Terms: Aut, Spr | Units: 4

LAW 904B: Criminal Defense Clinic: Clinical Methods

Students in the Criminal Defense Clinic represent local residents in a wide range of misdemeanor cases in Santa Clara and San Mateo counties. Students are California Bar Certified and thus appear in court and argue cases with faculty standing by. Students take the lead role in all aspects of case development, including interviewing clients and witnesses, investigating facts, developing case strategy, negotiating with prosecutors, drafting and arguing motions, and occasionally trying cases before judges and juries. Common charges include drug use and possession, assault, theft, and vandalism. While students have primary responsibility for all aspects of their cases, all work is closely supervised. The Criminal Defense Clinic is an intensive, fast-paced, and demanding program of education and practical skills, taught through introductory training and ongoing workshops and skills practicums. The Clinic also addresses broader systemic issues such as implicit bias in the legal system, immig more »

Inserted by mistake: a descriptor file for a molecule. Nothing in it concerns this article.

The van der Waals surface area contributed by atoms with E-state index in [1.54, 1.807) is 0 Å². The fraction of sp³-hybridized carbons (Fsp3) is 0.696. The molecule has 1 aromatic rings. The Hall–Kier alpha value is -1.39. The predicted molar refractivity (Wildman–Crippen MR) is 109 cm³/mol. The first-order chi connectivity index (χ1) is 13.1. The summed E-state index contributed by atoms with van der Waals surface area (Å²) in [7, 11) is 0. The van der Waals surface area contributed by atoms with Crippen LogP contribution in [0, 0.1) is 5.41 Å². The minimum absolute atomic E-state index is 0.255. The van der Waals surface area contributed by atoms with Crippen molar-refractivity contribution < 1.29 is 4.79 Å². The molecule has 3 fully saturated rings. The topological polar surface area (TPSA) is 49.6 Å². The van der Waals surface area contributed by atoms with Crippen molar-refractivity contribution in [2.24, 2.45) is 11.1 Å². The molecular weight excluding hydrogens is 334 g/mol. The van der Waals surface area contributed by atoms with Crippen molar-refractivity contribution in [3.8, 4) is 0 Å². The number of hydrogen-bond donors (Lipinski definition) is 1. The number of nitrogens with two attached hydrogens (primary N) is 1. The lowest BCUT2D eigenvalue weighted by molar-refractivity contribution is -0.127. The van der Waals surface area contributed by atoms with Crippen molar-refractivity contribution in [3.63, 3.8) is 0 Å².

Students in the Criminal Defense Clinic represent local residents in a wide range of misdemeanor cases in Santa Clara and San Mateo counties. Students are California Bar Certified and thus appear in court and argue cases with faculty standing by. Students take the lead role in all aspects of case development, including interviewing clients and witnesses, investigating facts, developing case strategy, negotiating with prosecutors, drafting and arguing motions, and occasionally trying cases before judges and juries. Common charges include drug use and possession, assault, theft, and vandalism. While students have primary responsibility for all aspects of their cases, all work is closely supervised. The Criminal Defense Clinic is an intensive, fast-paced, and demanding program of education and practical skills, taught through introductory training and ongoing workshops and skills practicums. The Clinic also addresses broader systemic issues such as implicit bias in the legal system, immigration consequences, economic disparities, and addiction. The goal of the Clinic is to train students how to conduct a criminal case while engaging in thoughtful reflection and providing holistic representation. The Clinic's broader goal is to provide lawyering skills and habits of mind transferrable to any student's chosen field of practice. While the work is often challenging and sometimes heartbreaking, it offers students a unique opportunity to put their skills, intellect, and compassion to use by serving people in a moment of great need. Special Instructions: General Structure of Clinical Courses - - The Law School's clinical courses are offered on a full-time basis for 12 units. This allows students to immerse themselves in the professional experience without the need to balance clinical projects with other classes, exams and papers. Students enrolled in a clinic are not permitted to enroll in any other classes, seminars, directed research or other credit-yielding activities within the Law School or University during the quarter in which they are enrolled in a clinic. Nor are they allowed to serve as teaching assistants who are expected to attend a class on a regular basis. There is a limited exception for joint degree students who are required to take specific courses each quarter and who would be foreclosed from ever taking a clinic unless allowed to co-register. These exceptions are approved on a case-by-case basis. Clinic students are expected to work in their clinical office during most business hours Monday through Friday. Students are also expected to be available by e-mail or cell phone when elsewhere during those hours. Because students have no other courses (and hence no exams or papers), the clinical quarter begins the first day of classes and runs through the final day of the examination period. Students should not plan personal travel during the Monday to Friday work week without prior authorization from the clinical supervisor. The work during a typical week in a clinic is divided into three components. First, as they are for practicing attorneys, most of the hours of any week are taken up by work on client matters or case work (this time includes meetings with instructors to discuss the work). Again, as is the case for practicing lawyers, in some weeks these responsibilities demand time above and beyond "normal business hours." Second, students will spend approximately five-to-seven hours per week preparing for and participating in weekly discussions or other group work in their individual clinic (scheduling varies by clinic). Third, over the course of the quarter each clinic student (with the exception of those enrolled in the Criminal Prosecution Clinic) is required to prepare for and attend a few inter-clinic group sessions. Students will be awarded three separate grades for their clinical quarter, each reflecting four units. The three grades are broken into the following categories: clinical practice; clinical methods; and clinical coursework. Grading is pursuant to the H/P system. Enrollment in a clinic is binding; once selected into a clinic to which he or she has applied, a student may not later drop the course except in limited and exceptional cases. Requests for withdrawal are processed through the formal petition and clinical faculty review process described in the clinic policy document posted on the SLS website. Students may not enroll in any clinic (full-time or advanced) which would result in them earning more than 27 clinical units during their law school career. The rules described here do not apply to advanced clinics for students who are continuing with a clinic in which they were previously enrolled. For information about advanced clinics, please see the course descriptions for those courses. For more information about clinic enrollment and operations, please see the clinic policy document posted on the SLS website. Elements used in grading: Class participation, attendance, written assignments and case work and professionalism.